Avatar of admin


Fed, Farm and Trade Policies Inflating Our Grocery Bills

August 12, 2013 in Economics

By Scott Lincicome

Scott Lincicome

Monthly U.S. headlines trumpeting the death of inflation hide a painful truth for American families: rapidly rising food prices.

News reports rarely mention this pain because economists’ preferred inflation metric, so-called “core CPI,” omits both food and energy due to concerns about their volatility.

Although this omission might make sense from a purely economic perspective, it does a disservice to voters because several federal government policies that enrich a few special interests have conspired to keep American grocery bills high and rising.

There can be little doubt that food prices have spiked in recent years, especially in relation to other goods and services.

According to the St. Louis Fed, food inflation was 22% between January 2006 and June 2013, while core CPI clocked in at only 15% over the same period. This divergence grew following the recession, with food prices (9%) far outpacing core CPI (5.9%) since late 2009.

Certain family staples fared even worse: over the past five years, for example, the average price of meat, poultry, fish and eggs is 16.2% higher.

Food inflation’s impact on American families is real and significant. One industry consulting firm recently estimated that between 2006 and 2012 the typical family of four paid $2,055 more per year in food bills than it would have if these costs hadn’t suddenly started trending up.

This added expense disproportionately hurts poor American families, particularly in this time of high unemployment and stagnating wages, as they’re forced to use an ever-increasing share of their never-increasing budgets on essential foodstuffs.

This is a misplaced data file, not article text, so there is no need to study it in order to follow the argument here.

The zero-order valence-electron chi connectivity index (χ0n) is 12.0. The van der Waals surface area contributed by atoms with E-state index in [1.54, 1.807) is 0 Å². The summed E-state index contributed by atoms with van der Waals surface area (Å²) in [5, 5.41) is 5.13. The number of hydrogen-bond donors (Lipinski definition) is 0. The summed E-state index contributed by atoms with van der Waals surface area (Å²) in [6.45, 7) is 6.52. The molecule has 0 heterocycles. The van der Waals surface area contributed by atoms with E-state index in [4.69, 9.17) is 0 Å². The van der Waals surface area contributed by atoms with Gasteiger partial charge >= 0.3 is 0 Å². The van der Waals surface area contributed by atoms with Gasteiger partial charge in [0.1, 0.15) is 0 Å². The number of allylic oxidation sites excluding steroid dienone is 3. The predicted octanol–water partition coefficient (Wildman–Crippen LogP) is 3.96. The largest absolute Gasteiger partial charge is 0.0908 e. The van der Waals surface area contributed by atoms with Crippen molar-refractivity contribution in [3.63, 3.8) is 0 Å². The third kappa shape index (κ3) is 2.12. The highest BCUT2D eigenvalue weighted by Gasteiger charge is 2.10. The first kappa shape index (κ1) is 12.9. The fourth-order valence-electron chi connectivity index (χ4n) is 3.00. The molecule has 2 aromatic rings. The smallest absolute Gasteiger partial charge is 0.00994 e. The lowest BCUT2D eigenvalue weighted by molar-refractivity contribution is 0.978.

Food inflation’s impact on American families is real and significant.”

Although market forces like increasing global demand and recent droughts have undoubtedly helped to push food prices higher, there is also little doubt that U.S. laws and regulations add insult to injury.

For starters, archaic trade restrictions that shield certain food producers from international competition inflate U.S. prices for many foods. According to the U.S. International Trade Commission, these artificial barriers to free trade make dairy, sugar, tuna and other foods much more expensive here than they are overseas.

Thus, for example, protectionism forces a working mom to pay substantially more for a stick of butter than her foreign counterpart, and the proceeds from this “butter tax” go directly into the pockets of U.S. dairy farmers.

As bad as these laws are, however, they can’t explain the recent spike in domestic food prices because the trade restrictions are decades-old. That blame instead …read more

Source: OP-EDS

Leave a reply

You must be logged in to post a comment.